There is also Jack Hitt's "Off the Road: A Modern-Day Walk Down the Pilgrim's Route into Spain." He did his camino in 1991. If you have seen the film "The Way" a lot of the dialog is from Hitt and he is acknowledged in the opening credits.
 
#11
mspath said:
For those interested in "how it once looked" check out the images in this 1963 Spanish newsreel showing three male pilgrims in capes walking from Burgos to Fromista along a barren windy meseta path. >> http://www.elcaminosantiago.com/Camino- ... n-1963.htm
see http://www.sasua.net/estella/articulo.asp?f=santiago2 for Javier Hermoso de Mendoza's detailed account of this pilgrimage and how it fitted in with the development of the modern camino (also a photo of Rene de la Coste-Messeliere, another pioneer, on horseback)

Also around this time was Georges Bernes' pilgrimage in 1961 on which he based his 1973 guidebook. His account of this was published on the 50th anniversary (also his 90th birthday). The publishers' page on this also includes a radio interview with him http://www.librairietequi.com/A-48651-c ... nnier.aspx

As an example of how things have changed, this book cleared up something in the guidebook which always puzzled me (I still have one of the 1000 which were printed - now a collectors item :) ): it starts in Valcarlos and doesn't mention the Route Napoleon over the mountains. The reason was the border on that path was closed and foreigners weren't allowed to cross by it, though the 'aimable policiers' in Valcarlos assured him that bona fide pilgrims could cross that way as long as they first had their papers validated and stamped in Valcarlos!
 
Camino(s) past & future
Frances, autumn/winter; 2004, 2005-2006, 2007, 2008, 2009, 2010, 2011, 2012, 2013, 2014, 2015
#12
Peter,

These historic references describing how the camino once was are so evocative!

The black and white photos in Javier Hermoso de Mendoza's account are priceless. What style and panache they all possessed!! What a masculine world the camino was then with hardly a woman in sight. I will savor reading slowly the detailed account of their trip.

I too have a copy of Le Chemin de St Jacques en Espagne by Abbe Georges Bernes and Rene Brynaert, depot legal 1982, 1000 examplaires. Rene de la Coste-Messeliere wrote the preface. That first schematic map of Valcarlos is VERY sketchy, but now thanks to you I know the reason why.

Thank you so much for sharing these wonderful accounts of yesteryear.
"Mais où sont les neiges d'antan!"

Margaret Meredith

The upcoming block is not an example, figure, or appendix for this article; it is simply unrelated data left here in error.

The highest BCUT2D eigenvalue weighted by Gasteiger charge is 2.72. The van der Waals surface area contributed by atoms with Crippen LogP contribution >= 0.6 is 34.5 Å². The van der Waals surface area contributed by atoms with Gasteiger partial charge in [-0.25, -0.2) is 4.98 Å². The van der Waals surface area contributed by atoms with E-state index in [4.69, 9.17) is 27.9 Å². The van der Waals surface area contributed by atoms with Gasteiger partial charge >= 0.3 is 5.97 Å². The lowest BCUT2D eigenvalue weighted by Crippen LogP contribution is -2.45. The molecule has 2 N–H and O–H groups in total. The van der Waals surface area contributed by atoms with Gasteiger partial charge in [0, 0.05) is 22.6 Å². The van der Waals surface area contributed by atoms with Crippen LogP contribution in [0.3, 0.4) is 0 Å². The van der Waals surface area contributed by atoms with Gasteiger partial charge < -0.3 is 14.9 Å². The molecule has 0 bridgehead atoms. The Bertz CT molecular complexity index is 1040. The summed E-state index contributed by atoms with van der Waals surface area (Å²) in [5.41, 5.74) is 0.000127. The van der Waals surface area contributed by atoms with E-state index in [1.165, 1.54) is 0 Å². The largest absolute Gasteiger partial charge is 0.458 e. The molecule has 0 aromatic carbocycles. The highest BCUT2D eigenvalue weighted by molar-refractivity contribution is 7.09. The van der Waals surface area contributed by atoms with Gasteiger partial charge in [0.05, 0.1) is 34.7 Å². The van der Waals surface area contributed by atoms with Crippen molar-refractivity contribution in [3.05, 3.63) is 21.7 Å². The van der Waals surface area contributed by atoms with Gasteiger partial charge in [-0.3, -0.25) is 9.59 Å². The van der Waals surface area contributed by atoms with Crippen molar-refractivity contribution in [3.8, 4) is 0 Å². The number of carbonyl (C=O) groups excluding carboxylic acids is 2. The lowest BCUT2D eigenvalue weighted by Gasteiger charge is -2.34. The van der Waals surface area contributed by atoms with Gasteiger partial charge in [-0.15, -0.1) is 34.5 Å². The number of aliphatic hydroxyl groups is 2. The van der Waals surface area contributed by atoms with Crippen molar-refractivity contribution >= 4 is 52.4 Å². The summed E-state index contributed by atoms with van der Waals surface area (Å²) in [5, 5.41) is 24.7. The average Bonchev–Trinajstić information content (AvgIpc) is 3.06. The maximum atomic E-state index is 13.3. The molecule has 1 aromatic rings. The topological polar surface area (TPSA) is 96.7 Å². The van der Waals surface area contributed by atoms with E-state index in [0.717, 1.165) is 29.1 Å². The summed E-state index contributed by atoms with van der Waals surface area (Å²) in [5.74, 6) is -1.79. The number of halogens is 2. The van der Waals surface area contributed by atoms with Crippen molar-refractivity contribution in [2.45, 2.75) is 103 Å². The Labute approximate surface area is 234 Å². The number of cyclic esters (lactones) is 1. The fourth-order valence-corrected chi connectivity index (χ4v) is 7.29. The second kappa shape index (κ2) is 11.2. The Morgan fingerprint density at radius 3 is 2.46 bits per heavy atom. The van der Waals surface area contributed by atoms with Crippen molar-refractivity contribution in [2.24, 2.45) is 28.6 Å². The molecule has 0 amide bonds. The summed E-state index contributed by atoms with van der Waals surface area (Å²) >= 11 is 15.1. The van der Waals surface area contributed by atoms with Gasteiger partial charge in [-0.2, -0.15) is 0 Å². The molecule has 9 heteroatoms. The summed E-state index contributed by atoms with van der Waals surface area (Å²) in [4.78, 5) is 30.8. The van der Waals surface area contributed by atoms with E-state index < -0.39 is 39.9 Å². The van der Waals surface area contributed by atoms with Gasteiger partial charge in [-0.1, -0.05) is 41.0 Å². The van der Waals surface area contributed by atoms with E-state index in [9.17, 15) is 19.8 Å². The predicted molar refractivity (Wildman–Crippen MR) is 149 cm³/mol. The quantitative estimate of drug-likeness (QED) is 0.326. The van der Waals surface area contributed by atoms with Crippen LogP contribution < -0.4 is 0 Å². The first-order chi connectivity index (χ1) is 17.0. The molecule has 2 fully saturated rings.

#13
mspath said:
What a masculine world the camino was then with hardly a woman in sight
that was true of Spain in general, one of the things that's changed substantially since Franco's death. Young women in particular were not allowed out without a duenna!

mspath said:
I too have a copy of Le Chemin de St Jacques en Espagne by Abbe Georges Bernes and Rene Brynaert, depot legal 1982, 1000 examplaires. Rene de la Coste-Messeliere wrote the preface
that was a later version. The guide was taken over by Randonnees Pyreneennes (which later became Rando Edns, now part of the SudOuest group) and Georges Veron did most of the route description. He died several years ago, but afaik Georges Bernes is still going - Wednesday will have been his 92nd birthday. The 4th edn of this guide was translated into English and published by Robertson McCarta in 1990 - there are plenty of cheap copies of this around. It too is now out-of-date; I just opened it at random and found: "Public telephones may not be seen as frequently as in some other countries, but they are usually in working order. Take plenty of 25-peseta coins."

Rene Brynaert also wrote the 1981 ' Vakantie op een pelgrimsroute: Santiago de Compostela', though this was aimed at motorists rather than walkers. I bought the French edn 'En vacances sur le chemin de Compostelle', and it was through this that I found out about the Bernes guide and how you could get a copy by sending a eurocheque for 40 francs to the abbe. This book says the Bernes guide includes 'cartes detaillees du chemin' which is rather stretching it - the sketch maps in the 1973 edn are _very_ basic; you'd be hard-pushed to follow any route using them. And in those days, detailed maps were still a military secret. Another French abbe who used Bernes for his pilgrimage to Compostelle in the 70s went astray so often he christened the paths that peter out in the middle of nowhere 'un Bernes' :)
 

KiwiNomad06

Veteran Member
Camino(s) past & future
Le Puy-Santiago(2008) Cluny-Conques+prt CF(2012)
#14
I have a French friend who walked with a small group of other young people from Burgos to Santiago in summertime in the early 80s. Back then there was very little pilgrim infrastructure, and they slept most nights out in the open under the stars.
Margaret